All worker housing for Little Ajax? |

All worker housing for Little Ajax?

Janet Urquhart
Aspen Times Staff Writer

Aspen and the developers of Little Ajax need to come up with an influx of nearly $5 million to turn the project into an all-affordable housing complex at the base of Shadow Mountain.

City Council members are hoping the subsidy can come from several public and private sources, all of which will have to commit a share of the funding fairly quickly. After meeting with the Little Ajax developers this week, the council scheduled an Aug. 19 work session, at which it hopes to have the pieces in place for a workable deal.

Architects Peter Gluck and Charlie Kaplan already have the project in the city pipeline – four free-market townhomes and 11 affordable units on a parcel at the base of Shadow Mountain along West Hopkins Avenue at South Fifth Street.

Community opposition to the free-market homes creeping up the lower slope of the mountain, however, convinced the duo to explore options for building just the worker housing on the flat land along West Hopkins. Under that scenario, the more visible land on the mountainside would be preserved; the Midland trail would extend across the parcel behind the housing.

Time, however, is critical, Gluck said, urging the council to decide quickly if it wants to participate. “We’re in a position where we need a response,” he said.

Little Ajax as originally proposed is poised for a final council decision, barring the change in plans now being contemplated. The developers have offered to instead build a 20-unit, all-affordable project with a mix of one-, two- and three-bedroom condos priced at categories 3 and 4. Without the free-market component, it will require a subsidy of $112,000 per bedroom. With 44 bedrooms, that means nearly $5 million.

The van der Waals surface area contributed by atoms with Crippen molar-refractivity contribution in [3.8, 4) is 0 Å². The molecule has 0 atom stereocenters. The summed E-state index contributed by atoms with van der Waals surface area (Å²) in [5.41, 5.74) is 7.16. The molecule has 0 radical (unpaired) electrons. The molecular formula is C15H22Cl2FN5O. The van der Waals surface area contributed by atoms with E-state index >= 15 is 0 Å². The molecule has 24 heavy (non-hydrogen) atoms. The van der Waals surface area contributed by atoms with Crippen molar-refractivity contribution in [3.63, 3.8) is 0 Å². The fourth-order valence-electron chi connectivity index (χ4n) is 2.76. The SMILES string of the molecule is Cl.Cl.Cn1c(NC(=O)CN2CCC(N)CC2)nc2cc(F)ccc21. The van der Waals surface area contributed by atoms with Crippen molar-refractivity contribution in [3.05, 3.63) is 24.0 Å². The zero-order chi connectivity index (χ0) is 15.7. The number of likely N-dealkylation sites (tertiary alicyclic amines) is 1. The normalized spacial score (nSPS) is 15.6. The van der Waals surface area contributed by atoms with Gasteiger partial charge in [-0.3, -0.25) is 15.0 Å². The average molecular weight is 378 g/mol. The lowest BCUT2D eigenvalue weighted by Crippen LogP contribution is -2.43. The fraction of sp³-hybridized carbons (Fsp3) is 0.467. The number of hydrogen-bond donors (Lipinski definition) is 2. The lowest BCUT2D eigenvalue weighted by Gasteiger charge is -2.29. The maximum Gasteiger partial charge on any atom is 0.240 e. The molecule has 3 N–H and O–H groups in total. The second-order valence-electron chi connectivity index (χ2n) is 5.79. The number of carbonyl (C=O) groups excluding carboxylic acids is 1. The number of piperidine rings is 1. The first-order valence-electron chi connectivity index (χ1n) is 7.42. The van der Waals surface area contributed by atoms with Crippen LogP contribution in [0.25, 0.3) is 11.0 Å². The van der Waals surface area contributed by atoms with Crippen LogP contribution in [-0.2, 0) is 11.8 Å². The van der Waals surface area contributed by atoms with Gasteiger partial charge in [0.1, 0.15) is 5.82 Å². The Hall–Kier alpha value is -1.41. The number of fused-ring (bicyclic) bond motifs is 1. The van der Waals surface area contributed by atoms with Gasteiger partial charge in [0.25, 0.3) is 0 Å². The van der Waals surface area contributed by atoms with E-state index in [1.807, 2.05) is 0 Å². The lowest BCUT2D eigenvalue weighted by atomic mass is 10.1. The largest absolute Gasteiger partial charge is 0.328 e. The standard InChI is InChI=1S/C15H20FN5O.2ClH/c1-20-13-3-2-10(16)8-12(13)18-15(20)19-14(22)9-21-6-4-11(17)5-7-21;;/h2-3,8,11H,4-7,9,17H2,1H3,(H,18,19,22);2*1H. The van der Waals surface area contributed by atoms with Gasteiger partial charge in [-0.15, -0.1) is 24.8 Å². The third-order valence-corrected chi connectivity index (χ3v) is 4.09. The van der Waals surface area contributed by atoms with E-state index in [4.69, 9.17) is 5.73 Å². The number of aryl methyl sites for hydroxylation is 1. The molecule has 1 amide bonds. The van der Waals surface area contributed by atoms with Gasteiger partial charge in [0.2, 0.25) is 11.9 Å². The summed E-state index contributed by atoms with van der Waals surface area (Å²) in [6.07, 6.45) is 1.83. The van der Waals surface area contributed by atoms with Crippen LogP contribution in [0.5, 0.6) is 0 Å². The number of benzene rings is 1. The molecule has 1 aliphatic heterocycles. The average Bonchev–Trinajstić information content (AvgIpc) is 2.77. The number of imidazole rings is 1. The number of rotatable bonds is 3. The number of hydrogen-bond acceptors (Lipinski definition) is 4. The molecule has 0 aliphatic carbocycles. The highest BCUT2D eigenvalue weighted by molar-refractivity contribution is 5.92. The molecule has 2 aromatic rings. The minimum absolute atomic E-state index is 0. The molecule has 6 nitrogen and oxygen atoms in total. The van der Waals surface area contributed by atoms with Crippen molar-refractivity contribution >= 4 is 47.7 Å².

“The fact of the matter is, that housing requires a subsidy,” Gluck said.

As an alternative, Little Ajax could be an all-RO, or resident occupied, project. RO is the most expensive category of deed-restricted worker housing, fetching higher sales prices, but it would still require a $2 million to $3 million subsidy, Kaplan estimated.

The other option is three free-market homes, one of which would be located on the sensitive land above the trail, which cuts across the base of the mountain.

“We’re certainly happy to look at any of those three options,” Kaplan said.

Council members appeared to favor the Category 3 and 4 project, but coming up with the $5 million subsidy will require cooperation.

Some of the funds may come from an open space purchase – paying Kaplan and Gluck for the upper part of their parcel and the trail easement.

Council members are hoping for a recommendation from the city’s Open Space Board on whether the city should acquire it and how much it should pay, by Aug. 19. The city will also contact the Pitkin County Open Space and Trails Board, Aspen Valley Land Trust and the Friends of Shadow Mountain as potential players in the acquisition, said City Manager Steve Barwick.

The land proposed for conservation is actually located in unincorporated Pitkin County, and the citizens who have formed the Friends of Shadow Mountain have indicated a willingness to help financially with the preservation of various parcels slated for development at the base of the mountain.

Council members said they also want to review the broader demands on the city’s housing fund as they explore ways to subsidize Little Ajax.

Kaplan and Gluck, meanwhile, were directed to try to get a commitment from developers of the Residences at Little Nell, a timeshare hotel project that must provide some in-town worker housing. Council members have indicated they’d allow the Residences to subsidize Little Ajax to fulfill part of its housing requirement.

If the parties can pull together a workable plan, the reworked Little Ajax would satisfy a host of community goals, noted Councilman Tim Semrau.

“We have open space, we have all affordable housing in one form or another, the Friends of Shadow Mountain should be happy, the trail is maintained – it’s time to put up or shut up,” he said. “All we have to do is find the money.”

“I agree with Tim, this fulfills our goals in every which way,” said Mayor Helen Klanderud. “I definitely support pursuing this.”

“If everybody’s a winner, nobody could be happier than we are,” Gluck responded.

Janet Urquhart’s e-mail address is

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